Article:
The minimum service levels both for passenger rail services demands “the equivalent of 40% of the timetabled services during the strike” should be able to run. 

“The effect will be that those required to work the 40% service will lose their right to strike,” according to the IER. The total staffing numbers are “likely to be well in excess of 40% of normal staffing” due to the need for additional staff to cope with the danger of overcrowding on platforms under a reduced service, and “because it will often be the case that the complement of staff required for a 40% service may, in any event, not be much short of that required for a 100% service.”

For those in ‘infrastructure’ rail roles, such as signalling, “staff on the relevant routes can only strike after ten o’clock at night and before six the next day.”

Strike-hit employers are not obliged to serve a work notice (outlining which staff must come to work during a strike). 

Many unions are seeking agreement with employers that they will not do so, something the Scottish government has committed to. 

However, these public bodies potentially face being pursued in the courts by service users who demand that minimum service levels set out in law are met, 

The legislation only applies to strikes, not ‘action short of a strike’ – such as overtime-bans. 

This means unions may choose to engage in disruptive ‘action short of a strike’, which could be more disruptive in the long run than one or two day strikes.

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The government’s own Impact Assessment on the new law points out that ‘the issuing of work notices would be challenging and time-consuming’ due to the need for consultation with unions. Union officials are not immune from work orders, meaning reps will be forced to cross the very picket lines they organised.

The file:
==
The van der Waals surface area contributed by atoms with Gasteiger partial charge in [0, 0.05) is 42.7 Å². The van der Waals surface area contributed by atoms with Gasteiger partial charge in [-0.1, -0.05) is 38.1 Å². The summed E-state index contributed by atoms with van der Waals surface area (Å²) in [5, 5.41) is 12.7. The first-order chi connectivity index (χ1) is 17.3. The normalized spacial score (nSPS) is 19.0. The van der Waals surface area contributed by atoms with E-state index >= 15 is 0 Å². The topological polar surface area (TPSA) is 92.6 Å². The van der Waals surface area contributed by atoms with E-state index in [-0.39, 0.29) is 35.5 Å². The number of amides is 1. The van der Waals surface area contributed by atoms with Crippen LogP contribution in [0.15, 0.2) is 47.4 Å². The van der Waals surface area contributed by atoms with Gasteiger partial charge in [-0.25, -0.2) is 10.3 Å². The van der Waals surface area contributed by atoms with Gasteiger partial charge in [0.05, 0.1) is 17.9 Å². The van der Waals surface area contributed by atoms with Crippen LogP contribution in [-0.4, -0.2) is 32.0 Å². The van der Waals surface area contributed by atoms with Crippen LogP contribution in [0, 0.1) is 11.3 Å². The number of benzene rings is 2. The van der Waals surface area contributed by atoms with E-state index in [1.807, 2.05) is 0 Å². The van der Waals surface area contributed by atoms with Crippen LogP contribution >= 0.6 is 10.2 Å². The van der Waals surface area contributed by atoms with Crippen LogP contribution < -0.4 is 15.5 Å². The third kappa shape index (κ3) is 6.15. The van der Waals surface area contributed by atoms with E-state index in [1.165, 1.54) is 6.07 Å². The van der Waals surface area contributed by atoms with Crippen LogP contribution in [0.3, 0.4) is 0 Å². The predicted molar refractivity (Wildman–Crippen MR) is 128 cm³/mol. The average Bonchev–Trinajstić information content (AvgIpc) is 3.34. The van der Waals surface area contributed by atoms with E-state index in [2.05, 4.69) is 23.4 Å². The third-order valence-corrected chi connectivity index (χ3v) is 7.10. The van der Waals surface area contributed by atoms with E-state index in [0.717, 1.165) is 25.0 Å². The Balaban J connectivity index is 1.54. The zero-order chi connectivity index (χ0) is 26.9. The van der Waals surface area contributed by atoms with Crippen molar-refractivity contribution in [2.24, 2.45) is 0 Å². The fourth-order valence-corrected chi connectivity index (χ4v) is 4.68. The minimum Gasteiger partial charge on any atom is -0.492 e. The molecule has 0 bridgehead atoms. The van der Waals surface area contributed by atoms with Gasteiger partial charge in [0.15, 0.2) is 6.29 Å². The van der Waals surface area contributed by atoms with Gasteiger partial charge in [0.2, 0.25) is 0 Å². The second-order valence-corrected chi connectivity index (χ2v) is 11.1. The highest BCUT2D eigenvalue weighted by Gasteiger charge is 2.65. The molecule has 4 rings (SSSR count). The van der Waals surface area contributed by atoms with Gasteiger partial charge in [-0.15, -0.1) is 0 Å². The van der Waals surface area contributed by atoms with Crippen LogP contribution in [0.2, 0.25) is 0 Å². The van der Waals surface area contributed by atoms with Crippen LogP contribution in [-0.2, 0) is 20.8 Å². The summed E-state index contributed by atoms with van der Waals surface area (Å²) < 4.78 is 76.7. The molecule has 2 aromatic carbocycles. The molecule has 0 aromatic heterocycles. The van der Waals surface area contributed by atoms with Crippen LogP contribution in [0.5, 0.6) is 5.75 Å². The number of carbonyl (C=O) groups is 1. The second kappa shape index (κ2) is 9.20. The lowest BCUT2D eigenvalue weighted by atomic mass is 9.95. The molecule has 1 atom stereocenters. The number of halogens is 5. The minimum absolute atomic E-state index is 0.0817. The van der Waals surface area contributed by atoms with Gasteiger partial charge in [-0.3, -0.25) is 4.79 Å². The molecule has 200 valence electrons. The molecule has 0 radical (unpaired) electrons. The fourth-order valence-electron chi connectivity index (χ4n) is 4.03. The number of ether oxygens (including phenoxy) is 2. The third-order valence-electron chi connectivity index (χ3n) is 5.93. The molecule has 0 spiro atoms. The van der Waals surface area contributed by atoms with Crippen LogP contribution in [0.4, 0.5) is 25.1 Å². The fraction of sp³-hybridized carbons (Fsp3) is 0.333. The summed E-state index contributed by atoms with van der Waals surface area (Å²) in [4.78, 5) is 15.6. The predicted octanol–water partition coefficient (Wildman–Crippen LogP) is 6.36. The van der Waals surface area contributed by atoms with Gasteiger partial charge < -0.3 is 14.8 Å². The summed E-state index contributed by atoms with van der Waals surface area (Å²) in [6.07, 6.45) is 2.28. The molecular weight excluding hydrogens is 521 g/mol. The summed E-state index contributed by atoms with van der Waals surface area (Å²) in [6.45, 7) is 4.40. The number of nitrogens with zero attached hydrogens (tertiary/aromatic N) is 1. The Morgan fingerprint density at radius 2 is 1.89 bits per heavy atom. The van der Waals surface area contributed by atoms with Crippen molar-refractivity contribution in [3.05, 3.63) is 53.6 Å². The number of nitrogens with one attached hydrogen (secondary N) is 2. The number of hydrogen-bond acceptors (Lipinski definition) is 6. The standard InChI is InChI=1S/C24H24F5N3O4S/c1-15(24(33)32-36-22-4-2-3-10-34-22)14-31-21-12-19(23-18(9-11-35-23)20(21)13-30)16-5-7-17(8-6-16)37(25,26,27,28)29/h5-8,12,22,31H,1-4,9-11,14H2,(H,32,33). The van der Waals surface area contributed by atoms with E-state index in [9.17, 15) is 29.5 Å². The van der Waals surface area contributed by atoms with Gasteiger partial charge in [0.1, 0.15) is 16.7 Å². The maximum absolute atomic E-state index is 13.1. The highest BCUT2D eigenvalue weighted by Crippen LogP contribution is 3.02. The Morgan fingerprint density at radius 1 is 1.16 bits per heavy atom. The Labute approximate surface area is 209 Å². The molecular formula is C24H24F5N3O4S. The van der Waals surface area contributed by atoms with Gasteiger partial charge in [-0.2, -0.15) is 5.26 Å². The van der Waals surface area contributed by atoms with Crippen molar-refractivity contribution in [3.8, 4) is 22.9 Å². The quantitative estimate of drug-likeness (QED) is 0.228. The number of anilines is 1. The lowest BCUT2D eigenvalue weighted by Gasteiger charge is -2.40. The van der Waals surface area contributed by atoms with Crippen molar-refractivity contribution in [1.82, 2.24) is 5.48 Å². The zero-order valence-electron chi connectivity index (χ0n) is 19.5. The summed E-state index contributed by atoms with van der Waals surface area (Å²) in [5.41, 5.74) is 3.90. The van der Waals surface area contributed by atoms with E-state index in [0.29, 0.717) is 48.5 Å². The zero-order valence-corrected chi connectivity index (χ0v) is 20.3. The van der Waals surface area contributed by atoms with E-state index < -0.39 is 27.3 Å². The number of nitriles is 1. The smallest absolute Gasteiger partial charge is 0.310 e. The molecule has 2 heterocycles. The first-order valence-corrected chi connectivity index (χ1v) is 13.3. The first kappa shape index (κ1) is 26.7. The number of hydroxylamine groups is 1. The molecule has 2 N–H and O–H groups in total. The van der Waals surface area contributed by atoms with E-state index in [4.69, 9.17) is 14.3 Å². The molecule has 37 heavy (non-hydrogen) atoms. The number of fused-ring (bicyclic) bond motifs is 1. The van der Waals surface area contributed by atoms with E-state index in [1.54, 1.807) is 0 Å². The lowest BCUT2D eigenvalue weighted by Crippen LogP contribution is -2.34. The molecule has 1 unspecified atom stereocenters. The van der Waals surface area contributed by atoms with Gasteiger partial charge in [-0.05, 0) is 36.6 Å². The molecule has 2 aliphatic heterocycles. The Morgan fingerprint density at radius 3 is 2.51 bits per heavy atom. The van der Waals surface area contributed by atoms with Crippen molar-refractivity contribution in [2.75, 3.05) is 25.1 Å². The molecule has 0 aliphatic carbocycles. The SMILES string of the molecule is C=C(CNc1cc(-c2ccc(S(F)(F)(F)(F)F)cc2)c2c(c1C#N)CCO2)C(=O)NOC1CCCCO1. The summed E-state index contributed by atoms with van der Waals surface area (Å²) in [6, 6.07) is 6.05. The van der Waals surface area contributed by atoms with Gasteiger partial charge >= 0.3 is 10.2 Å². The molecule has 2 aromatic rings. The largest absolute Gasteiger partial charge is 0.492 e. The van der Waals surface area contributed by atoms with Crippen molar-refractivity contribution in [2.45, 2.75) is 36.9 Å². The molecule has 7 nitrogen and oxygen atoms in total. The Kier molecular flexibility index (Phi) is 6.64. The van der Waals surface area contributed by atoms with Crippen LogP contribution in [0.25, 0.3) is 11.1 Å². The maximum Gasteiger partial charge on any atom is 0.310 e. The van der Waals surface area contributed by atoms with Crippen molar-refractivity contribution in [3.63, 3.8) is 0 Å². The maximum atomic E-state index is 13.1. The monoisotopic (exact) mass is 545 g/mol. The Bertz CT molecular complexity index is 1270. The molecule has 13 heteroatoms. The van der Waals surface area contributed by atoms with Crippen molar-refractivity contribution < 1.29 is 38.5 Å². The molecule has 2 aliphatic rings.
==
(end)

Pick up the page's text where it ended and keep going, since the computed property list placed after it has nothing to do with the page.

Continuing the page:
And individual employees named in a work notice must – unless sick or on leave – work during the strike. If they do not work, the Act removes their automatic protection from unfair dismissal. In other words, they can be summarily fired. 

The briefing continues: “From the union’s perspective, once served with a work notice the Act requires it ‘to take reasonable steps to ensure that all members of the union who are identified in the work notice comply with the notice.’ This is a heavy administrative burden, which is potentially incapable of fulfilment…

“The union will receive a list of names of the workers who are required to work, a list which will include both members and non-members, as well as workers who are members of other unions. In the case of a big strike the list may include thousands of workers. Sifting these lists for members will be a formidable administrative task to be performed in a very short time.”

There is also new guidance on picketing with major ramifications for union freedoms. “In a national rail strike involving tens of thousands of workers and hundreds of picket lines, a single picket supervisor who can be shown to have failed to use reasonable endeavours to ensure that picketers avoid, so far as reasonably practicable, trying to persuade members who are identified on the work notice not to cross the picket line may cause the membership nationally to be deprived of the right to strike.”